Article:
This is just a small section from the Letter Box Study Group brochure. For further details, visit www.lbsg.org or write to the Membership Secretary at 38 Leopold Avenue, Birmingham B20 1ES The group maintains a directory of types of boxes and details of their location. The aim is to record all 115,500 UK boxes. (From a Letter Box Study Group flier, submitted by Sandra Poole)
David Shipstone recently visited Wittenberg in Germany and spotted the ‘post office’of the City-Brief Kurier .This is a privately run letter and parcel service covering the central area of Germany. It has operated since 1999 and they have more than 3,000 satisfied customers (their words!) David had hoped to send a letter to himself at his hotel’s address using the City-Brief Kurier service, with the intention of then passing it on to me for my collection. Unfortunately, his visit was at the wrong end of the week and the office was closed; he was leaving soon after. The thought was there!
Bryan and Minou Button have just returned from another visit to Brussels and added further comments to Bryan’s short report in the Spring Newsletter on how there were now just two stamp shops remaining there: We all realise that it is very largely due to the introduction and increasing prevalence of information technology into our lives in its many forms. Ebay and philatelic websites in reality now provide easy access to what is available and what it costs.(S.P.).
For Belgium, the facts and figures for over 5,600 stamps are available online, covering the period 1849 to 2010. Fewer stamps are in circulation for letters and parcels, thanks to the franking machines. Still Belgapost offers the new stamps whenever they are issued and are very efficient in providing them to the keen amateur.(B.B.)
In the shop of a thousand accessories
Under the sign of ‘Rowland Hill’
There you will find a frustrated philatelist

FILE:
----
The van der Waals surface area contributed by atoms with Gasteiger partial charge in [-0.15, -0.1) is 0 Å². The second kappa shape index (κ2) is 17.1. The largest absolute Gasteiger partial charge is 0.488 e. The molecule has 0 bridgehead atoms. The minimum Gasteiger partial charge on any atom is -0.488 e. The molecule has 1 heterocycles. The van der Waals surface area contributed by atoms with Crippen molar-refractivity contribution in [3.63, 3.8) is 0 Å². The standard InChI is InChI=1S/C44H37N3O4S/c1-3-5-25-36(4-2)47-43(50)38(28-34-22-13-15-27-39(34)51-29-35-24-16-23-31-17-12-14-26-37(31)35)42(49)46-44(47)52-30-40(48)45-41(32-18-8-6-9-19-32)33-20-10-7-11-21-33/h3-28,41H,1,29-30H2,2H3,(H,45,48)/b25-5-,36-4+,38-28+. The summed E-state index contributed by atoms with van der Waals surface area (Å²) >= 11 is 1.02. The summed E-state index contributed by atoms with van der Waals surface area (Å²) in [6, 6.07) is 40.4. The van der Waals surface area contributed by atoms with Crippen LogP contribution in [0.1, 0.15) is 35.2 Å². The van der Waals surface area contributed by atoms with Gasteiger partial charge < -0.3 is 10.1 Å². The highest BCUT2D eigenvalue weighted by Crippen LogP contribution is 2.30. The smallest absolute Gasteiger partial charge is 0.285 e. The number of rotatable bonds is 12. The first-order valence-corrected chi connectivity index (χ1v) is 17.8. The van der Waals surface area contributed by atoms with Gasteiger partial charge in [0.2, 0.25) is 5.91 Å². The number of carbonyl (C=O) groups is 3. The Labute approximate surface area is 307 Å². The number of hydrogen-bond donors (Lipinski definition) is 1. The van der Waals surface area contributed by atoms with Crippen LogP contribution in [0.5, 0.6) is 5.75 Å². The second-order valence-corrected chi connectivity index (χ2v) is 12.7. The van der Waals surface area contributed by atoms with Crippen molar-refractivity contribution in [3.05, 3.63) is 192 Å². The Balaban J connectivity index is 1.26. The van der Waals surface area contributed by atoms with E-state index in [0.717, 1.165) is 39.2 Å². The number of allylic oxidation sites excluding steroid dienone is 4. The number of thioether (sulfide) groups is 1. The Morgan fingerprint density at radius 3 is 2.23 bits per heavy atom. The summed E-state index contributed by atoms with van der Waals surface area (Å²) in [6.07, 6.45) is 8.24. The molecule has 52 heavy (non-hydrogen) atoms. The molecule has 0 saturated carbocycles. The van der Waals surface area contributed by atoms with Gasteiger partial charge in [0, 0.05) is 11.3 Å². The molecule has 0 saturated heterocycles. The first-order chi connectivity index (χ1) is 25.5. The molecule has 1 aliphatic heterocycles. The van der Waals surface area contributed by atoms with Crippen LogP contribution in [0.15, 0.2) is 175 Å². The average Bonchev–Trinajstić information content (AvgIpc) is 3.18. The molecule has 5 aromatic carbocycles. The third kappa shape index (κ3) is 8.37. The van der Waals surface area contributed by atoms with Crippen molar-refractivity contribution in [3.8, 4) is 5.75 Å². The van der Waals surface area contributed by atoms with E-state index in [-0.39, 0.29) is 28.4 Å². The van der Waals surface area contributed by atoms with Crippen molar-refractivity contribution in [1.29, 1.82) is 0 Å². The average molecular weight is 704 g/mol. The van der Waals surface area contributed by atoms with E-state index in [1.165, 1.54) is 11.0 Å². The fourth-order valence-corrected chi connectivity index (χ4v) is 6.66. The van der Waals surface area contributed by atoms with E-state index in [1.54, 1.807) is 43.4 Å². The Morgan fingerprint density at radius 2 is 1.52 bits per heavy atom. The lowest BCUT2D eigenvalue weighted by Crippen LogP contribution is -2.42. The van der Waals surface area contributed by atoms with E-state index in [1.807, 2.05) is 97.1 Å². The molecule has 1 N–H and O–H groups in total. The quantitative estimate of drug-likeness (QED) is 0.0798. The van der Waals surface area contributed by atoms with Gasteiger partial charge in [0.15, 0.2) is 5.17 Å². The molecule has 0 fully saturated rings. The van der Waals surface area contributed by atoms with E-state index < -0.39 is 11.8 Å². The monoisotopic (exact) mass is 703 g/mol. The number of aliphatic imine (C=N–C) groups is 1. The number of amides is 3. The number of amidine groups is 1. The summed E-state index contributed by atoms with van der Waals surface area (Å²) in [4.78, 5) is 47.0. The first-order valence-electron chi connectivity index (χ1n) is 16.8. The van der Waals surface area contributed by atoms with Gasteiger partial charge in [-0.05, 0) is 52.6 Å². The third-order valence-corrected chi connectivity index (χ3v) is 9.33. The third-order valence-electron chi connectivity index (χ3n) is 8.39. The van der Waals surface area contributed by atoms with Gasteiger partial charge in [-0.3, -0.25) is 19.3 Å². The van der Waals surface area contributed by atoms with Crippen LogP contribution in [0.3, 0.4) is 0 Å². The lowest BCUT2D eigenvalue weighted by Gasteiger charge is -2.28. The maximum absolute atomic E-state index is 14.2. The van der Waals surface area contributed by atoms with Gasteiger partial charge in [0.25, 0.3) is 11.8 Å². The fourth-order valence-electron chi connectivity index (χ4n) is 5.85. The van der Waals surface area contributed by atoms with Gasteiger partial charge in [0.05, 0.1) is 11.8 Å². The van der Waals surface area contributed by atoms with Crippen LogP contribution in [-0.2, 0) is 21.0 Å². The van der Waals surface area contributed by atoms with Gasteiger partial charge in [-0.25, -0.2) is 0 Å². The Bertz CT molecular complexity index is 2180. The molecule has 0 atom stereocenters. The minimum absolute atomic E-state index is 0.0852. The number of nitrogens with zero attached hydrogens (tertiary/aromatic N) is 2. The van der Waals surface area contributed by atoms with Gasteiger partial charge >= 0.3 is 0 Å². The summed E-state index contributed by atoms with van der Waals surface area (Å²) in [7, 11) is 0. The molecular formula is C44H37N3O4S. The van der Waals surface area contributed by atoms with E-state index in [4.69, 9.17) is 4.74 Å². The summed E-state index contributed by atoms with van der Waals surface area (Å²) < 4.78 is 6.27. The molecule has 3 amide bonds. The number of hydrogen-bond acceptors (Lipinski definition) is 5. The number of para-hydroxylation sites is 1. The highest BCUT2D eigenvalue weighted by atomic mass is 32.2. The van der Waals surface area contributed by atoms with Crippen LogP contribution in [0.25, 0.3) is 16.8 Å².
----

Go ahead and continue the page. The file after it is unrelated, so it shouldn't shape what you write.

By the name of unhinged Lil (G.K.)
Editorial comment: This started me thinking- who now uses stamp shops? I am amazed these days, how many adults do not even know the meaning of the word ‘philately’, whereas when we were children, it tripped off our tongue as often as ‘ice cream’ and ‘bubblegum’. A neighbour was amazed to see a commemorative stamp on an envelope and wondered what it was; the machin booklets and the demise of post offices have a lot to answer for. As children, we got most of our stamps by swapping with others, from our mail, from little packets sold at newsagents and even ‘approvals’ sent through the post until we realised we actually had to pay for them! I myself rarely go into a stamp shop as it is a rare one that sells what I now collect, but I do sometimes go in for accessories. My main source is Ebay, specialist club auctions and large exhibitions Many stamp shop owners may have found stamp fairs a better source of revenue and with fewer overheads. Our local shop, however, always seems busy when I do go in. There are also long queues of dealers and collectors alike at the Royal Mail stand at Stampex. Do other members patronise stamp shops and what would the future be without them? (S.P.)